OECD urges Sweden to improve quality and equity in education

Sweden’s education results is falling but the country has failed to improve its school system despite a series of reforms in recent years. A more ambitious, national reform strategy is now urgently needed to improve quality and equity in education, according to a new OECD report published in May 2015.

The OECD Perspective says that the country’s performance in the OECD’s PISA survey has declined over the past decade from around average to significantly below average. No other country taking part in PISA has seen a steeper fall. In the most recent test in 2012, Sweden ranked 28 among the 34 OECD countries in mathematics, 27 in reading and 27 in science.


“Sweden should take advantage of the broad consensus among teachers, schools and politicians of the urgent need for reform,” said Andreas Schleicher, OECD Director of Education and Skills, launching the report in Stockholm with Swedish Education Minister Gustav Fridolin. “Agreeing a national education strategy with clear priorities and responsibilities and stronger accountability will be critical to promoting long-term quality and equity.”

School discipline has worsened, with students more likely to arrive late for school than in any other OECD country, according to the report. And despite high job satisfaction, only 5% of lower secondary teachers believe that teaching is a valued profession in society, among the lowest levels across participating countries in a 2013 OECD survey on teaching and learning (TALIS).

Rising immigration has only had a limited impact on declining performance overall, says the OECD, but the gap between immigrants and native-born remains a challenge: almost one in two immigrant students (48%) perform below the baseline level in maths, compared with 22% for native-born students.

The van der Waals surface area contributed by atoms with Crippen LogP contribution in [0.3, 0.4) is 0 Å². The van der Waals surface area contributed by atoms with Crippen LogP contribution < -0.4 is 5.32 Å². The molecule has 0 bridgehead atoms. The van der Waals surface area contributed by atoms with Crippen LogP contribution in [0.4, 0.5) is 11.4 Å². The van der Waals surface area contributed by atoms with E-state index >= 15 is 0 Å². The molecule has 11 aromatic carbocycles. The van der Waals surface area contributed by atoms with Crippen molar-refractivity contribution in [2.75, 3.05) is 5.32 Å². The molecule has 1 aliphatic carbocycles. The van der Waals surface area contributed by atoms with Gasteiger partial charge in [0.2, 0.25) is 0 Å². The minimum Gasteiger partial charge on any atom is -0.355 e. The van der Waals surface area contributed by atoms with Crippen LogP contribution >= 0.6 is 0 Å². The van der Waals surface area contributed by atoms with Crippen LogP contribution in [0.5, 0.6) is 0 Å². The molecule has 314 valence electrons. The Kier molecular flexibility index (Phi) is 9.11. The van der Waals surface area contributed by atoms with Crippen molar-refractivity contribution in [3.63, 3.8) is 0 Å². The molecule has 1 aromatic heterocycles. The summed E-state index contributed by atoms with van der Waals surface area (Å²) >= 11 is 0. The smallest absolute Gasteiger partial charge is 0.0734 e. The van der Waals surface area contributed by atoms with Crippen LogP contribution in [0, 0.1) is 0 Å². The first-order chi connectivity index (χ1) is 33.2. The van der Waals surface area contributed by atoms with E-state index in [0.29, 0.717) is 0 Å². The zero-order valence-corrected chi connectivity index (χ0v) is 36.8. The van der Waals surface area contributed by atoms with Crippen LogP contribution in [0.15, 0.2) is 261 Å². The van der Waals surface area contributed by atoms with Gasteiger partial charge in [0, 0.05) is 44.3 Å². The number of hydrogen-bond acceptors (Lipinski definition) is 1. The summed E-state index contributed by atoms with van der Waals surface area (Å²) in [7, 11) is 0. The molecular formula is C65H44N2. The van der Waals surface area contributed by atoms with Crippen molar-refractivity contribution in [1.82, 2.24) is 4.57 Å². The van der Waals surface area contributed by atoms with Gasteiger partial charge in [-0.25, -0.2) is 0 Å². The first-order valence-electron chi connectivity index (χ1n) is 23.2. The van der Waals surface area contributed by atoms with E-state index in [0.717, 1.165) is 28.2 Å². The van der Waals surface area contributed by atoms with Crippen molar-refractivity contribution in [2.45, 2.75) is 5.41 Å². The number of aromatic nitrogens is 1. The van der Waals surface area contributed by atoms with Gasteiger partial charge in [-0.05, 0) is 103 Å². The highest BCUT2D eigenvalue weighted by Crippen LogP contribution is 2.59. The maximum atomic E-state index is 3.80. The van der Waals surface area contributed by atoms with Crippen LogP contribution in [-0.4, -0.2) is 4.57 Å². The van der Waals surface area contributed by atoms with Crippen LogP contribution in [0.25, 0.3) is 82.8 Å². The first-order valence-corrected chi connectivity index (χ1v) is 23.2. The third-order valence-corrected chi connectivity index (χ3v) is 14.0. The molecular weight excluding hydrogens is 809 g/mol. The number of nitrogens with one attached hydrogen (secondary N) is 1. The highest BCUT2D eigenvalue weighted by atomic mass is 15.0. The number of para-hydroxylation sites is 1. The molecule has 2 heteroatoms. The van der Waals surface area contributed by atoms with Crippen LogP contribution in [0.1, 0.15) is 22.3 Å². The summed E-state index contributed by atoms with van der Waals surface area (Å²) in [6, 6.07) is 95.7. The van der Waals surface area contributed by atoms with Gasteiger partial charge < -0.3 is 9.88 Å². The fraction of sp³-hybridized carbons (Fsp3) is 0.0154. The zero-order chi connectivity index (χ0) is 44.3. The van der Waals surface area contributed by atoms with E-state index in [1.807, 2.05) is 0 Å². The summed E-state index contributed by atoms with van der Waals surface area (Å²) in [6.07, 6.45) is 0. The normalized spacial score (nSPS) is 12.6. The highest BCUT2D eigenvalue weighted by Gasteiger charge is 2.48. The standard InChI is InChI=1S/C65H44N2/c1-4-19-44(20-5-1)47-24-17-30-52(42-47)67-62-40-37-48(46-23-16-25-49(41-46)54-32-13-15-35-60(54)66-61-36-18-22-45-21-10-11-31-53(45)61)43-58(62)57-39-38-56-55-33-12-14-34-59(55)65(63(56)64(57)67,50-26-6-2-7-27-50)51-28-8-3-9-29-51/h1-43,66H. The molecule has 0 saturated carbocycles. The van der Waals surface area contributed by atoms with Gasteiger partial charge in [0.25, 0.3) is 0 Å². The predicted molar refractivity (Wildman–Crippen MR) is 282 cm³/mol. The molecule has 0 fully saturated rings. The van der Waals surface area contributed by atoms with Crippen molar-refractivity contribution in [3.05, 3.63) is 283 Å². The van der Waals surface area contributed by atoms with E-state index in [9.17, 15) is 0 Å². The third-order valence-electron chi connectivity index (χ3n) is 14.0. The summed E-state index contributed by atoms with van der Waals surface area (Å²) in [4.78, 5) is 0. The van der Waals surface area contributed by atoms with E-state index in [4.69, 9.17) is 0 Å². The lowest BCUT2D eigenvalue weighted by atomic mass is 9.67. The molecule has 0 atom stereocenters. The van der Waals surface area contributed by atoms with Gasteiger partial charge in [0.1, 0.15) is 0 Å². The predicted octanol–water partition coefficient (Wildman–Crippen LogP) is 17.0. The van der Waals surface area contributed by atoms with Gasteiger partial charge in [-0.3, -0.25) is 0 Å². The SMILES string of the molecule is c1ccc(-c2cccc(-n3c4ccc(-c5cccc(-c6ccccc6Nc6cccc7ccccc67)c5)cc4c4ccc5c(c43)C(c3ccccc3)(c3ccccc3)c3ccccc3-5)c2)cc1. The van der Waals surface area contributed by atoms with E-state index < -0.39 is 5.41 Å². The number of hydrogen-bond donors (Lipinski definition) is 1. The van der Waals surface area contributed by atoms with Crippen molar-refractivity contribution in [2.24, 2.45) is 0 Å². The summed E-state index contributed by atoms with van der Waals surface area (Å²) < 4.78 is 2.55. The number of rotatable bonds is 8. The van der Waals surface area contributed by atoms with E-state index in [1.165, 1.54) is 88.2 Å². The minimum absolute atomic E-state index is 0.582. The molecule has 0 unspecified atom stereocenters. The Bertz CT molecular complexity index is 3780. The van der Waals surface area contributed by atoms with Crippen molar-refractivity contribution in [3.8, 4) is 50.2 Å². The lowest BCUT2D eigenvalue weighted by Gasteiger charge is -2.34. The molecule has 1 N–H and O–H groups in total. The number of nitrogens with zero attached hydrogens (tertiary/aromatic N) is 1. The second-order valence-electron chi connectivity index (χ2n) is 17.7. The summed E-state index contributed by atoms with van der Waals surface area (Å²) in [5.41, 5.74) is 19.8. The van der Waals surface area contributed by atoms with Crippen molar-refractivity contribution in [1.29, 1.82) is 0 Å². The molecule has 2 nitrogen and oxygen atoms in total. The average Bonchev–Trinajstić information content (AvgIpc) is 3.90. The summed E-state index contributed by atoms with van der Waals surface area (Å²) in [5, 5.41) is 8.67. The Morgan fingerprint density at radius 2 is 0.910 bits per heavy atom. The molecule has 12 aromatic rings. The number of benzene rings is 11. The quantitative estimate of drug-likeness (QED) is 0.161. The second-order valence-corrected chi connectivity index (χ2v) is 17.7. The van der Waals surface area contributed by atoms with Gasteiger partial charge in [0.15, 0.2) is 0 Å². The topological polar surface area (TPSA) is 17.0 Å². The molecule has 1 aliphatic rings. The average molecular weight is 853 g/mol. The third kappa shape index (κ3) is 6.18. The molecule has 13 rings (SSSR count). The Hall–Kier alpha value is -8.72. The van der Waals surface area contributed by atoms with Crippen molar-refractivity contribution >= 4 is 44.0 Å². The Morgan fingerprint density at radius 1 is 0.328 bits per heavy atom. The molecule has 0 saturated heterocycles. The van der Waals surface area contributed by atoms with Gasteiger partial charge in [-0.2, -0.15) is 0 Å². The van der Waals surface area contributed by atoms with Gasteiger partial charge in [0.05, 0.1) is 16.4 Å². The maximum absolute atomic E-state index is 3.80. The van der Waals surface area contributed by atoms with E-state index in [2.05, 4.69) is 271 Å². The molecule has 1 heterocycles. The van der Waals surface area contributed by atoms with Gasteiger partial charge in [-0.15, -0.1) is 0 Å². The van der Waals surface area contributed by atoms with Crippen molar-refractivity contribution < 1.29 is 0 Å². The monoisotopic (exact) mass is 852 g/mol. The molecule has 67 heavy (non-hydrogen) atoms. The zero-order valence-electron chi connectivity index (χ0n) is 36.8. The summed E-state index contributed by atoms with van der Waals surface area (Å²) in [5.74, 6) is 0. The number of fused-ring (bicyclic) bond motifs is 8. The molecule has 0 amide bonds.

The report recommends that Sweden:

  • Improve the quality and attractiveness of the teaching and school leadership profession. Only half (53%) of lower secondary teachers would choose the same career if they could decide again, partly due to the heavy workload and relatively low salaries for experienced teachers. School leaders and their employers should prioritise pedagogical leadership and encourage greater co-operation among teachers and invest more in professional development. A publicly-funded National Institute of Teacher and School Leader Quality would help improve recruitment and the quality of teaching and leadership in the education system.
  • Review how school education is funded. The current funding mechanisms are not meeting the objectives of improving quality while maintaining equity. There are different options Sweden can use, including earmarked funding, defining criteria for municipalities and schools, and student funding formulae, to ensure equity and especially consistency in school funding across Sweden.
    Strengthen support for disadvantaged students. This should include greater focus on enhancing language skills for migrant students and their parents; high quality reception classes; extra assistants in the classroom; and improved access for disadvantaged families to information about schools.
  • Put in place a national school improvement strategy. School evaluation should be strengthened and the Swedish Schools Inspectorate should assist schools through more follow up and targeted support. It should help bring about a shift in culture from administrative compliance to responsibility for improvement.

The Swedish government asked the OECD in 2014 to review its school system. To prepare this report, the review team had meetings and exchanges with a wide range of stakeholders, including government officials, municipalities, schools, parents, students, teachers, unions, employer associations and key institutional players in education.

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